This is the problem. If there was some God out there, why do people all disagree vehemently and completely as to its characteristics? Worse, upon inspection, people tend to believe in a God that fits their particular historical, geographical, and depth of scientific knowledge. If the people think the world is flat—so does their God. If the people believe rain is water coming through the windows of heaven, so does their God.

In reviewing the course of history, God(s) have molded and changed with the greater knowledge obtained by humans. While one may argue humans can only work with what they have, I would point out that is an argument for the human creation of God, not vice versa.

It is this perpetual mystery that brings the question. When the Indians could not reach Mackinaw Island, they presumed it was from that Island that the Great Spirit went forth and created the world. To an Indian, the world was only created just before they went out and explored it.

Early cultures thought that Gods lived among us. When discovery failed to reveal such Gods, they moved the Gods out to the “Heavens.” That black space in between the Stars. When telescopes revealed no God there, they were moved to Heavens “outside” the universe. When multi-string theory became popular, all of a sudden it was posed that God(s) could be living in some other dimension.

No matter what we study, no matter how far we go, God perpetually moves beyond reach to the undiscoverable. The carrot and stick come readily to mind.

Plurality does not only apply to the current theistic beliefs, but all those in the past as well. And in reviewing the past, and seeing there are no God(s) on Mt. Olympus, we begin to question the viability of such a creature existing.

While you indicate that discussion of theism is a metaphoric language, this only removes the problem one step. A metaphor of what? An actual thing. Or are you saying that theism is the discussion into a metaphor of something that is not actual? If God is an actual thing, then it IS fair to state that theistic beliefs are in competition with each other as to what that actual thing is. Whether they utilize symbolism, or metaphors, or spiritual language, or allegories or parables, underneath it all is an actual entity with an actual description.

It may not be a description we understand, nor perhaps can articulate, but it still IS. And if a person chooses to articulate what that thing is, one question I would raise, what attributes it has, what attributes can we not know, and by what method do we determine which is which? More importantly, what makes this particular theistic revelation more probable than any other? What makes this God stand out?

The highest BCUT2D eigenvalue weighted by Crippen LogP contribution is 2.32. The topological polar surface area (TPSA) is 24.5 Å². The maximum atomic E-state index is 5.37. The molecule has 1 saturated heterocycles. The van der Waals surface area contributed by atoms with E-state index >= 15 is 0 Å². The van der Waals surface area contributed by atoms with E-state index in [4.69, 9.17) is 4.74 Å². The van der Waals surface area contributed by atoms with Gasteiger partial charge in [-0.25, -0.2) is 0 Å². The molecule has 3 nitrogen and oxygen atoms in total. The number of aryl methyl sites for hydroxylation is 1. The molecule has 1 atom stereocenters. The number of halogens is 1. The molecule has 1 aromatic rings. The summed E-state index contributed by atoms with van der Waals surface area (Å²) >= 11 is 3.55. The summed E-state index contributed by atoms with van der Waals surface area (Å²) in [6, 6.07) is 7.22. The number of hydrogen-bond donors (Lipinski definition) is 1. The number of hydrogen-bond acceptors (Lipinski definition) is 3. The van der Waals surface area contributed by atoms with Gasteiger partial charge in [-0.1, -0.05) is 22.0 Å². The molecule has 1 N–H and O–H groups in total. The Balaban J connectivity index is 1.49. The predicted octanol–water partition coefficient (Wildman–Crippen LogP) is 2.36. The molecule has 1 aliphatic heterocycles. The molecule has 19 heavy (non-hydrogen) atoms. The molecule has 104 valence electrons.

One thing I would state is that theism does not fundamentally disagree with atheism. That is not how I see it at all. There are many, many Gods that a theist is atheistic about. Once they understand why they are atheistic about those Gods, they begin to understand why I am atheistic about theirs as well.

I can talk to a particular theist, and they would assure me that Huitzilopochtli does not exist. He can only be fed by Chalchihuatl, or the blood of sacrifice, to sustain him in his daily battle. Human sacrifice. Or Baba-Yaga who turned you to stone, and lived in a house of bones.

Or Ovda who dances or tickles you to death. And then eats you.

Each one of these Gods, the theist is an atheist, even a strong atheist, about. Or fundamentalist Christians are atheistic toward Allah, or Deism, or Mormonism. I am sure you get my point.

I do not see me in disagreement (fundamental or otherwise) with theists, but rather primarily in agreement! We both seem to agree on how impossible the concept of God can be for a vast majority of its proponents.

We both obtain our morals from our environment, history, culture and upbringing. While some theists may hem and haw over exceptions they desire to carve out, we primarily agree. Even literalist fundamentalists do not want to bring back slavery.

Most religions I encounter have some aspect of loving others is a primary goal. So, too, naturalists. We may have different reasons, but pragmatically live it out the same.